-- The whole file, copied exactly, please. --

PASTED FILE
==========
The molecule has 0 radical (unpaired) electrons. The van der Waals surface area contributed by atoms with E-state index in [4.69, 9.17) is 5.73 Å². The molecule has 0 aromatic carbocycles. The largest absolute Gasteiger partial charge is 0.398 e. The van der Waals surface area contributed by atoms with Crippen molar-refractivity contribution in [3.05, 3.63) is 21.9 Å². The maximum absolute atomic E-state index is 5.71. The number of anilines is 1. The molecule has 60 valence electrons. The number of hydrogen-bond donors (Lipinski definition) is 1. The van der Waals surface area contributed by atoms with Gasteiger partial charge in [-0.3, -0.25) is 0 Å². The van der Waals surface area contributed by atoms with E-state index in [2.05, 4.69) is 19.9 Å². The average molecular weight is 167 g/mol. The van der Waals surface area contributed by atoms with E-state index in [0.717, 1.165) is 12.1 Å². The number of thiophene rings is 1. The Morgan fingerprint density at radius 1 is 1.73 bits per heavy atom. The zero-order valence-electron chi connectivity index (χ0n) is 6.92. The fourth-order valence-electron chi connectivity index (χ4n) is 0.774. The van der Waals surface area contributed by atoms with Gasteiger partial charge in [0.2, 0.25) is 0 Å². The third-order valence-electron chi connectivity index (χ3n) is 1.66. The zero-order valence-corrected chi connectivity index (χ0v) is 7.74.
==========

The molecule has 0 radical (unpaired) electrons. The van der Waals surface area contributed by atoms with E-state index in [4.69, 9.17) is 5.73 Å². The molecule has 0 aromatic carbocycles. The largest absolute Gasteiger partial charge is 0.398 e. The van der Waals surface area contributed by atoms with Crippen molar-refractivity contribution in [3.05, 3.63) is 21.9 Å². The maximum absolute atomic E-state index is 5.71. The number of anilines is 1. The molecule has 60 valence electrons. The number of hydrogen-bond donors (Lipinski definition) is 1. The van der Waals surface area contributed by atoms with Gasteiger partial charge in [-0.3, -0.25) is 0 Å². The van der Waals surface area contributed by atoms with E-state index in [2.05, 4.69) is 19.9 Å². The average molecular weight is 167 g/mol. The van der Waals surface area contributed by atoms with E-state index in [0.717, 1.165) is 12.1 Å². The number of thiophene rings is 1. The Morgan fingerprint density at radius 1 is 1.73 bits per heavy atom. The zero-order valence-electron chi connectivity index (χ0n) is 6.92. The fourth-order valence-electron chi connectivity index (χ4n) is 0.774. The van der Waals surface area contributed by atoms with Gasteiger partial charge in [0.2, 0.25) is 0 Å². The third-order valence-electron chi connectivity index (χ3n) is 1.66. The zero-order valence-corrected chi connectivity index (χ0v) is 7.74.